In order to obey energy conservation you have to find something that the MET is pushing against. The amount of energy needed to accelerate then depends on the relative motion between the MET and the thing it is pushing against.   

Offline JohnFornaro

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Re: Woodward's effect
« Reply #642 on: 02/19/2016 12:08 PM »
"It is true that constant force over enough time will violate conservation of energy."

Well, glad we agree with reality as is currently known by science.

Again, this discussion of 'over unity' has not yet been shown to have merit.  Shown, as in floating the device into a conference room, or by a peer reviewed paper which holds up to simple scrutiny on conservation of energy.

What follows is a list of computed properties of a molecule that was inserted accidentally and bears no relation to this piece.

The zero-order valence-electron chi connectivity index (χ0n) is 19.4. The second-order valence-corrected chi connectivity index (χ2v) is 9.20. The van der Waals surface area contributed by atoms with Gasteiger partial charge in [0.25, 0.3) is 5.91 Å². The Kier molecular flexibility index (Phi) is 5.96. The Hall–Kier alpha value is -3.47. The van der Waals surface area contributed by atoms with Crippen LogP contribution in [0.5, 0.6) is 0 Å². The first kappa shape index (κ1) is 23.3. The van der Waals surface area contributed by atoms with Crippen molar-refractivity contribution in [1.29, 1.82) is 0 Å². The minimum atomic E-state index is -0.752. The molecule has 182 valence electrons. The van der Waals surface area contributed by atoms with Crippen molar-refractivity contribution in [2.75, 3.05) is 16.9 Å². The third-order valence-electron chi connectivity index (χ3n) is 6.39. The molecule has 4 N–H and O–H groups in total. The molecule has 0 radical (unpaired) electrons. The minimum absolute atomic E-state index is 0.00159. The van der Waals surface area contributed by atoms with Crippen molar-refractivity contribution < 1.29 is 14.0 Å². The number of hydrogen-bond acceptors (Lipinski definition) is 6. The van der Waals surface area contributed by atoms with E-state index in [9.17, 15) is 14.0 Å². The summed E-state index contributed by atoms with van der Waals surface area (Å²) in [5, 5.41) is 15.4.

Got math?
Sometimes I just flat out don't get it.

Offline aceshigh

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Re: Woodward's effect
« Reply #643 on: 02/19/2016 12:16 PM »
Why doesn't a Bussard Ramjet violates conservation of energy? It collects fuel from the interstellar medium and keeps accelerating forever (like in the excellent book Tau Zero)

Isn't any analogy with reactionless drives possible, just that the "fuel" it captures is, lets say, more immaterial?

Offline ppnl

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Re: Woodward's effect
« Reply #644 on: 02/19/2016 04:39 PM »
Why doesn't a Bussard Ramjet violates conservation of energy? It collects fuel from the interstellar medium and keeps accelerating forever (like in the excellent book Tau Zero)

Isn't any analogy with reactionless drives possible, just that the "fuel" it captures is, lets say, more immaterial?